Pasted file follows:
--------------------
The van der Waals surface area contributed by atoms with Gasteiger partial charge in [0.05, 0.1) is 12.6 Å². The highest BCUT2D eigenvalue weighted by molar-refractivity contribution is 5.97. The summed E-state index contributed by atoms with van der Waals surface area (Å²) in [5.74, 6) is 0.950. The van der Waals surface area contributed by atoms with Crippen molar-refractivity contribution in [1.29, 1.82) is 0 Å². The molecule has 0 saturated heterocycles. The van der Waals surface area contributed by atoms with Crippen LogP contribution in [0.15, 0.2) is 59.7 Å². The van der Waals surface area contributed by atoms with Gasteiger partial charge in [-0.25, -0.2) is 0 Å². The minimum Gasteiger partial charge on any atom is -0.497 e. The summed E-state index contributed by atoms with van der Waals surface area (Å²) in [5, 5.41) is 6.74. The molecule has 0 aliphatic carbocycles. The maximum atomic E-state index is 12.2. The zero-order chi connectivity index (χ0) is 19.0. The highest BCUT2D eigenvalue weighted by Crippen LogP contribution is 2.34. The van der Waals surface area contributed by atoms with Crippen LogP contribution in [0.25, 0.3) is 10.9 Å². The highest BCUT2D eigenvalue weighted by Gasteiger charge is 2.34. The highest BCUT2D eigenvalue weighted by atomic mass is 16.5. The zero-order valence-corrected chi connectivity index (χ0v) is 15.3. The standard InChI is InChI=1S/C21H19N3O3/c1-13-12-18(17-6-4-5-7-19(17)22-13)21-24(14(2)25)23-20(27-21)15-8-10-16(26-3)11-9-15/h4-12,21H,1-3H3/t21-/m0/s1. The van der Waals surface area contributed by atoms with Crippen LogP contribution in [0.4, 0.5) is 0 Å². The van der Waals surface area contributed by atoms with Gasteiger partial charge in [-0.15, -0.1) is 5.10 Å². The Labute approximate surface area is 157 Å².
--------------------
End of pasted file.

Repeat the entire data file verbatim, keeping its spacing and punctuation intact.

The van der Waals surface area contributed by atoms with Gasteiger partial charge in [0.05, 0.1) is 12.6 Å². The highest BCUT2D eigenvalue weighted by molar-refractivity contribution is 5.97. The summed E-state index contributed by atoms with van der Waals surface area (Å²) in [5.74, 6) is 0.950. The van der Waals surface area contributed by atoms with Crippen molar-refractivity contribution in [1.29, 1.82) is 0 Å². The molecule has 0 saturated heterocycles. The van der Waals surface area contributed by atoms with Crippen LogP contribution in [0.15, 0.2) is 59.7 Å². The van der Waals surface area contributed by atoms with Gasteiger partial charge in [-0.25, -0.2) is 0 Å². The minimum Gasteiger partial charge on any atom is -0.497 e. The summed E-state index contributed by atoms with van der Waals surface area (Å²) in [5, 5.41) is 6.74. The molecule has 0 aliphatic carbocycles. The maximum atomic E-state index is 12.2. The zero-order chi connectivity index (χ0) is 19.0. The highest BCUT2D eigenvalue weighted by Crippen LogP contribution is 2.34. The van der Waals surface area contributed by atoms with Crippen LogP contribution in [0.25, 0.3) is 10.9 Å². The highest BCUT2D eigenvalue weighted by Gasteiger charge is 2.34. The highest BCUT2D eigenvalue weighted by atomic mass is 16.5. The zero-order valence-corrected chi connectivity index (χ0v) is 15.3. The standard InChI is InChI=1S/C21H19N3O3/c1-13-12-18(17-6-4-5-7-19(17)22-13)21-24(14(2)25)23-20(27-21)15-8-10-16(26-3)11-9-15/h4-12,21H,1-3H3/t21-/m0/s1. The van der Waals surface area contributed by atoms with Crippen LogP contribution in [0.4, 0.5) is 0 Å². The van der Waals surface area contributed by atoms with Gasteiger partial charge in [-0.15, -0.1) is 5.10 Å². The Labute approximate surface area is 157 Å².